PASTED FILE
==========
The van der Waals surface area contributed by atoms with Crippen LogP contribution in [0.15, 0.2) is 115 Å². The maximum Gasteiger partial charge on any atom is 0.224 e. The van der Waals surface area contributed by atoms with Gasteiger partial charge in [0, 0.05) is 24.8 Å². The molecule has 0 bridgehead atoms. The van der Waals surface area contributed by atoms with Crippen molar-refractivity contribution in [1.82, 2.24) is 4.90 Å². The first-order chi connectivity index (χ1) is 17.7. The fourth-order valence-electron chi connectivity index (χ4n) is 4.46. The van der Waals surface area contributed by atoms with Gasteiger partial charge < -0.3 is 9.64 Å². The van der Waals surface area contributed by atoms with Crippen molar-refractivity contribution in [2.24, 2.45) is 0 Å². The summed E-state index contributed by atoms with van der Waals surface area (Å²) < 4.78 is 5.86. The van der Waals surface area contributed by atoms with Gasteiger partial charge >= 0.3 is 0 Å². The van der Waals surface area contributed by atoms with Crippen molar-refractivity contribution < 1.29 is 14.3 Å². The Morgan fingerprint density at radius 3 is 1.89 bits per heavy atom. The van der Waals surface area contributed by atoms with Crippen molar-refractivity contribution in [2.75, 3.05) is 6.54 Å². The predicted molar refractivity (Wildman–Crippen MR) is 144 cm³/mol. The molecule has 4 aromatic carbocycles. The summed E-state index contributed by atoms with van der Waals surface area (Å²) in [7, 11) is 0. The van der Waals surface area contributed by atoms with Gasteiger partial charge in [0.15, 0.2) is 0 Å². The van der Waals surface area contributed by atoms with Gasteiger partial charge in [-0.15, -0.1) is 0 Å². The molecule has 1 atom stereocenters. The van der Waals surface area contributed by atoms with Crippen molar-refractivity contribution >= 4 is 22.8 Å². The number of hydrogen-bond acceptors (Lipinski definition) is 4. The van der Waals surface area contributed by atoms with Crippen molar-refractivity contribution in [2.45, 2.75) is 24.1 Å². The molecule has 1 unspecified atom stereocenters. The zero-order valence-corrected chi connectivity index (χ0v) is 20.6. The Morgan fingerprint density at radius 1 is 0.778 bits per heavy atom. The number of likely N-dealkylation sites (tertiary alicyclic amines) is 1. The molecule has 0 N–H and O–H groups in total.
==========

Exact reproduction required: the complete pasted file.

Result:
The van der Waals surface area contributed by atoms with Crippen LogP contribution in [0.15, 0.2) is 115 Å². The maximum Gasteiger partial charge on any atom is 0.224 e. The van der Waals surface area contributed by atoms with Gasteiger partial charge in [0, 0.05) is 24.8 Å². The molecule has 0 bridgehead atoms. The van der Waals surface area contributed by atoms with Crippen molar-refractivity contribution in [1.82, 2.24) is 4.90 Å². The first-order chi connectivity index (χ1) is 17.7. The fourth-order valence-electron chi connectivity index (χ4n) is 4.46. The van der Waals surface area contributed by atoms with Gasteiger partial charge < -0.3 is 9.64 Å². The van der Waals surface area contributed by atoms with Crippen molar-refractivity contribution in [2.24, 2.45) is 0 Å². The summed E-state index contributed by atoms with van der Waals surface area (Å²) < 4.78 is 5.86. The van der Waals surface area contributed by atoms with Gasteiger partial charge >= 0.3 is 0 Å². The van der Waals surface area contributed by atoms with Crippen molar-refractivity contribution < 1.29 is 14.3 Å². The Morgan fingerprint density at radius 3 is 1.89 bits per heavy atom. The van der Waals surface area contributed by atoms with Crippen molar-refractivity contribution in [2.75, 3.05) is 6.54 Å². The predicted molar refractivity (Wildman–Crippen MR) is 144 cm³/mol. The molecule has 4 aromatic carbocycles. The summed E-state index contributed by atoms with van der Waals surface area (Å²) in [7, 11) is 0. The van der Waals surface area contributed by atoms with Gasteiger partial charge in [0.15, 0.2) is 0 Å². The van der Waals surface area contributed by atoms with Gasteiger partial charge in [-0.15, -0.1) is 0 Å². The molecule has 1 atom stereocenters. The van der Waals surface area contributed by atoms with Crippen molar-refractivity contribution >= 4 is 22.8 Å². The number of hydrogen-bond acceptors (Lipinski definition) is 4. The van der Waals surface area contributed by atoms with Crippen molar-refractivity contribution in [2.45, 2.75) is 24.1 Å². The molecule has 1 unspecified atom stereocenters. The zero-order valence-corrected chi connectivity index (χ0v) is 20.6. The Morgan fingerprint density at radius 1 is 0.778 bits per heavy atom. The number of likely N-dealkylation sites (tertiary alicyclic amines) is 1. The molecule has 0 N–H and O–H groups in total.